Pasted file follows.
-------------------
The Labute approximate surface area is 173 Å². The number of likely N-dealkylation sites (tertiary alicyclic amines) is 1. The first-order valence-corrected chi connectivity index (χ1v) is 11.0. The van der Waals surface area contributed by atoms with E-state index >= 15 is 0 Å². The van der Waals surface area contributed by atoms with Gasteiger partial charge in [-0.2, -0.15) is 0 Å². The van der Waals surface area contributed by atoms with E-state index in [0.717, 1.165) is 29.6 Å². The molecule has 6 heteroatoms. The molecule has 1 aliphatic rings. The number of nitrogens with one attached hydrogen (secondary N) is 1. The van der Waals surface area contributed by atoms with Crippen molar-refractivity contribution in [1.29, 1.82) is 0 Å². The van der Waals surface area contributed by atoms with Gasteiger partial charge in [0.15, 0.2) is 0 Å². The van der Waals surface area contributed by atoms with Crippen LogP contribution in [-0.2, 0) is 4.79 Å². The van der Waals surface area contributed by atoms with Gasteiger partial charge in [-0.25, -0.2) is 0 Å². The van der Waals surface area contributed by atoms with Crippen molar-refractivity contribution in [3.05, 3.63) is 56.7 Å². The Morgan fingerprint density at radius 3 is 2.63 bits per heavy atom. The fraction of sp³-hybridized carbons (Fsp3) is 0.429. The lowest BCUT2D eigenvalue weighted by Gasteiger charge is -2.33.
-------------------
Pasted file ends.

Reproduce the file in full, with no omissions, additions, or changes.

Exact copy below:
The Labute approximate surface area is 173 Å². The number of likely N-dealkylation sites (tertiary alicyclic amines) is 1. The first-order valence-corrected chi connectivity index (χ1v) is 11.0. The van der Waals surface area contributed by atoms with E-state index >= 15 is 0 Å². The van der Waals surface area contributed by atoms with Gasteiger partial charge in [-0.2, -0.15) is 0 Å². The van der Waals surface area contributed by atoms with E-state index in [0.717, 1.165) is 29.6 Å². The molecule has 6 heteroatoms. The molecule has 1 aliphatic rings. The number of nitrogens with one attached hydrogen (secondary N) is 1. The van der Waals surface area contributed by atoms with Crippen molar-refractivity contribution in [1.29, 1.82) is 0 Å². The van der Waals surface area contributed by atoms with Gasteiger partial charge in [0.15, 0.2) is 0 Å². The van der Waals surface area contributed by atoms with Crippen LogP contribution in [-0.2, 0) is 4.79 Å². The van der Waals surface area contributed by atoms with Gasteiger partial charge in [-0.25, -0.2) is 0 Å². The van der Waals surface area contributed by atoms with Crippen molar-refractivity contribution in [3.05, 3.63) is 56.7 Å². The Morgan fingerprint density at radius 3 is 2.63 bits per heavy atom. The fraction of sp³-hybridized carbons (Fsp3) is 0.429. The lowest BCUT2D eigenvalue weighted by Gasteiger charge is -2.33.